Article

Impact of long-term enteral nutrition on clinical and endoscopic recurrence after resection for Crohn's disease: A prospective, non-randomized, parallel, controlled study

Inflammatory Bowel Disease Centre & Department of Surgery, Yokkaichi Social Insurance Hospital, Yokkaichi, Mie, Japan.
Alimentary Pharmacology & Therapeutics (Impact Factor: 5.73). 02/2007; 25(1):67-72. DOI: 10.1111/j.1365-2036.2006.03158.x
Source: PubMed

ABSTRACT

The impact of enteral nutrition on post-operative recurrence has not been properly examined.
To investigate the impact of enteral nutrition using an elemental diet on clinical and endoscopic recurrence after resection for Crohn's disease.
Forty consecutive patients who underwent resection for ileal or ileocolonic Crohn's disease were studied. After operation, 20 patients continuously received enteral nutritional therapy (EN group), and 20 had neither nutritional therapy nor food restriction (non-EN group). In the EN group, enteral formula (Elental) was infused through a nasogastric tube in the night-time, and low fat foods were taken in the daytime. All patients were followed up regularly for 1 year after operation. Ileocolonoscopy was performed at 6 and 12 months after operation.
One patient (5%) in the EN group and seven (35%) in the non-EN group developed clinical recurrence during 1-year follow-up (P = 0.048). Six months after operation, five patients (25%) in the EN group and eight (40%) in the non-EN group developed endoscopic recurrence (P = 0.50). Twelve months after operation, endoscopic recurrence was observed in six patients (30%) in the EN group and 14 (70%) in the non-EN group (P = 0.027).
Our long-term enteral nutritional therapy significantly reduced clinical and endoscopic recurrence after resection for Crohn's disease.

Download full-text

Full-text

Available from: Takayuki Yamamoto, May 28, 2014
  • Source
    [Show abstract] [Hide abstract]
    ABSTRACT: The majority of patients with Crohn’s disease require surgery for disease-related complications. Postoperative Crohn’s disease recurrence is common after intestinal resection. The optimal management strategy for postoperative recurrence of Crohn’s disease is controversial. In the absence of universally adopted guidelines, clinicians and patients must discuss and weigh the risks and benefits of postoperative pharmacotherapy. Those patients at low risk of disease recurrence may not require treatment. On the other hand, patients with more aggressive disease and high risk of recurrence may be best treated early in the postoperative period with an immunomodulator or antitumor necrosis factor agents. Ideally, postoperative treatment decisions would be made using predictable, reliable, and reproducible clinical prediction criteria that would guide treatment. This article reviews the data on postoperative Crohn’s disease, including predictors of early recurrence, available options for postoperative monitoring, timing of initiation, and choice of postoperative therapy for prevention and management.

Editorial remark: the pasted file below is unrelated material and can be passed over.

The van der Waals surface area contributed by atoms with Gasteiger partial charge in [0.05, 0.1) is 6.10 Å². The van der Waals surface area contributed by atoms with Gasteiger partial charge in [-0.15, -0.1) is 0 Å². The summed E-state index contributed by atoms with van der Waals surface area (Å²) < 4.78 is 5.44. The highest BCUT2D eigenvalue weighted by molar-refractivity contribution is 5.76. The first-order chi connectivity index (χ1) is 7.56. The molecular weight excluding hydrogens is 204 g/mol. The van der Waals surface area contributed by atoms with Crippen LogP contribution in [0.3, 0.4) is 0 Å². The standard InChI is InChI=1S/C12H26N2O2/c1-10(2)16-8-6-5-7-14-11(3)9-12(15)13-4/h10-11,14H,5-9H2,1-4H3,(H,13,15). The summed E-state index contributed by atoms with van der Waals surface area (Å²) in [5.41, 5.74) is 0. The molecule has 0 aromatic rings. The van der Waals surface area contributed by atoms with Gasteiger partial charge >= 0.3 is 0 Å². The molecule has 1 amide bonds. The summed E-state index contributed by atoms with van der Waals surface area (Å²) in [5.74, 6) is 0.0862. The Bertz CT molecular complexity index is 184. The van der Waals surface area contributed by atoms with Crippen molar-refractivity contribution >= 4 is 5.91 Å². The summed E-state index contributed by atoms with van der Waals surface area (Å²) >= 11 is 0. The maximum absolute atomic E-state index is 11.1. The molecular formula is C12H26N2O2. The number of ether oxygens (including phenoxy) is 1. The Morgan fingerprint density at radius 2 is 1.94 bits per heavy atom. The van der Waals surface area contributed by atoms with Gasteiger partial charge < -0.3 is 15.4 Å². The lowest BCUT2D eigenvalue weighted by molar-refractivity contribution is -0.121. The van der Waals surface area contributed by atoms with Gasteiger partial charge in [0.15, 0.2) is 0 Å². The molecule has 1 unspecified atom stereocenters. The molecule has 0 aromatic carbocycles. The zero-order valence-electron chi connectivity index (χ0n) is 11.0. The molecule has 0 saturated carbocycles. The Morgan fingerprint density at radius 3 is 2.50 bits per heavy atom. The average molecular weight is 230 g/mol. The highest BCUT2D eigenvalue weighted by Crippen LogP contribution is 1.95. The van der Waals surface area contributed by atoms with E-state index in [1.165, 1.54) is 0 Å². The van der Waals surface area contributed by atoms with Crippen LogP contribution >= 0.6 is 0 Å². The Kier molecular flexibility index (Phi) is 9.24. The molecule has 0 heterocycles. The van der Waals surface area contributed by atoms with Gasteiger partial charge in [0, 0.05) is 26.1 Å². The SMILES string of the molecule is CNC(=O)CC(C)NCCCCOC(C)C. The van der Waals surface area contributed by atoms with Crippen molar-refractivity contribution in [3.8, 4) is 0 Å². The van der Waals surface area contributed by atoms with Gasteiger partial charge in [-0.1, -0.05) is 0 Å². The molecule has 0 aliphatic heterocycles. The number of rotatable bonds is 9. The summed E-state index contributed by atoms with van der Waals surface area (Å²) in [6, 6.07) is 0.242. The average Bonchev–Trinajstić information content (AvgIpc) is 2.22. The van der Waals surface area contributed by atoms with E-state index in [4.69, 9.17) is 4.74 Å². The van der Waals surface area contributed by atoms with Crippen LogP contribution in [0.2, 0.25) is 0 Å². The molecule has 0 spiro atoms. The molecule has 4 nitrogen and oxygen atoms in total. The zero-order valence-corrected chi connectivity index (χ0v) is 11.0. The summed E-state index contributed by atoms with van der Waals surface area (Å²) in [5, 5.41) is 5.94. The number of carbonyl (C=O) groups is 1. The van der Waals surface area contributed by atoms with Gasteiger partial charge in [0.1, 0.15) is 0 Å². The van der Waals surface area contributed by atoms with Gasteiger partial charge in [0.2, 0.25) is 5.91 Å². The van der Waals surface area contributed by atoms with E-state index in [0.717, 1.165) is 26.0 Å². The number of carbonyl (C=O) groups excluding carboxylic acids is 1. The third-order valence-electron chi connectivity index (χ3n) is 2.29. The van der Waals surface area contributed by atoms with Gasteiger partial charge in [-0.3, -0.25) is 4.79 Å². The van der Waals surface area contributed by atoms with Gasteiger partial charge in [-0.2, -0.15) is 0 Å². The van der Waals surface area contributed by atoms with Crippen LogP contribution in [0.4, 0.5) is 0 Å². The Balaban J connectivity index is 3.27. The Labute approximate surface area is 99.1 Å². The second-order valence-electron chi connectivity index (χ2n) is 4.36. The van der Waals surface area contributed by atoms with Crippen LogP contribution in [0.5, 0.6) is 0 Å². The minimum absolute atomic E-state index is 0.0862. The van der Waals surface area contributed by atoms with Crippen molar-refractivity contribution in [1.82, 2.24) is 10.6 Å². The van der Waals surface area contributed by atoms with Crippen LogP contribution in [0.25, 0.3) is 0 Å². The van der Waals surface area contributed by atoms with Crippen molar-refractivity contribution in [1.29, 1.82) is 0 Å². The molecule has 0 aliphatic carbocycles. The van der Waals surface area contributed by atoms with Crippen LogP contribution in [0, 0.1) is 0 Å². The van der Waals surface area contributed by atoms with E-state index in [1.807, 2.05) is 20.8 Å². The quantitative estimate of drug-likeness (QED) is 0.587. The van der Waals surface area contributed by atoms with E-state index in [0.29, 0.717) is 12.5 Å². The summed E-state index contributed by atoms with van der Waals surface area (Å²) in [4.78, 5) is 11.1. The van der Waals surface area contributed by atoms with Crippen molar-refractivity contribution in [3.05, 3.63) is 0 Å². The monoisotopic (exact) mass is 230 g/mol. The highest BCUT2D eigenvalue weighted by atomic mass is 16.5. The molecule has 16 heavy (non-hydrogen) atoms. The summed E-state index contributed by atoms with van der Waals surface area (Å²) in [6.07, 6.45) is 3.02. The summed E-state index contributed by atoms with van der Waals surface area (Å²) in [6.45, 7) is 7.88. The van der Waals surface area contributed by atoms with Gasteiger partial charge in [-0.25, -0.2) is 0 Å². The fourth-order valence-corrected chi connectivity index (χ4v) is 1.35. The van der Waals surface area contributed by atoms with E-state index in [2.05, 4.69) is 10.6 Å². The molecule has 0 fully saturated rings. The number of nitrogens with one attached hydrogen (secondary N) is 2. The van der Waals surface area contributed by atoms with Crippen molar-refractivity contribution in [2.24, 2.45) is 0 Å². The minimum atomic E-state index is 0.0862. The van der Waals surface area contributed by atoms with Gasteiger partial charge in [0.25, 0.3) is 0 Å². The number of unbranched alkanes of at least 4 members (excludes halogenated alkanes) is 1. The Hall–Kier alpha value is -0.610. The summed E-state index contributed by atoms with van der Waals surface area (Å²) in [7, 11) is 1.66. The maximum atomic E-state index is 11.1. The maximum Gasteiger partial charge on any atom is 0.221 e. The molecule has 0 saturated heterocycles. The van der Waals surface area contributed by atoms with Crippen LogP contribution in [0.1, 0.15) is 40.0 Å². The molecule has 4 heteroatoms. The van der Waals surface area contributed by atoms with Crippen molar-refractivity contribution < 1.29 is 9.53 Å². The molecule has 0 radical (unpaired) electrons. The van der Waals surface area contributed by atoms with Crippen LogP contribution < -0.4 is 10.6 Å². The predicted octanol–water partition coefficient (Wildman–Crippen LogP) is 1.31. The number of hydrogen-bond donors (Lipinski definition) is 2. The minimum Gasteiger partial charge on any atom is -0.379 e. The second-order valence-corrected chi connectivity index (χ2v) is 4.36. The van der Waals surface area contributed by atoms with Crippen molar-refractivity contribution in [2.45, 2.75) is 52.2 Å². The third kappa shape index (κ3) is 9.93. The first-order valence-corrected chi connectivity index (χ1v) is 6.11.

Preview · Article · Aug 2009
  • [Show abstract] [Hide abstract]
    ABSTRACT: Each of the medical and surgical therapies for Crohn’s disease has inherent advantages and disadvantages that must be balanced for patients with moderate to severe disease. Most patients with Crohn’s disease require surgery at some point during the lifelong illness, but surgical therapy is not curative for most patients, as postoperative recurrence of Crohn’s disease is common and can pose diagnostic and therapeutic challenges. Disease monitoring and appropriate prophylaxis are necessary in patients at high risk.
    No preview · Article · Dec 2008 · Current Gastroenterology Reports
  • Source
    [Show abstract] [Hide abstract]
    ABSTRACT: Long-term enteral nutrition may maintain clinical and endoscopic remission in patients with Crohn's disease (CD). The aim of this prospective study was to investigate the impacts of long-term enteral nutrition on clinical and endoscopic disease activities and mucosal tissue cytokines in patients with quiescent CD. Forty patients with CD who achieved clinical remission were included. Of these, 20 received continuous elemental diet (Elental) infusion during the nighttime and a low-fat diet during the daytime (EN group) and 20 received neither nutritional therapy nor food restriction (non-EN group). With these regimens, all 40 patients were monitored for 1 year. Further, ileocolonoscopy was performed at entry, at 6 and 12 months, and mucosal biopsies were taken for cytokine assays. On an intention-to-treat basis, 5 patients (25%) in the EN group and 13 (65%) in the non-EN group had a clinical relapse during the 1-year observation (P = 0.03). The mean endoscopic inflammation (EI) scores were not significantly different between the groups at both entry and 6 months, but at 12 months EI scores were significantly higher in the non-EN group than in the EN group (P = 0.04). Additionally, the mucosal tissue interleukin (IL)-1beta, IL-6, and tumor necrosis factor (TNF)-alpha levels significantly increased with time in the non-EN group (entry versus 12 months, IL-1beta, P = 0.02; IL-6, P = 0.002; TNF-alpha, P = 0.001). In the EN group these cytokines did not show a significant increase. Long-term enteral nutrition in patients with quiescent CD has a clear suppressive effect on clinical and endoscopic disease activities and the mucosal inflammatory cytokine levels.
    Full-text · Article · Dec 2007 · Inflammatory Bowel Diseases
Show more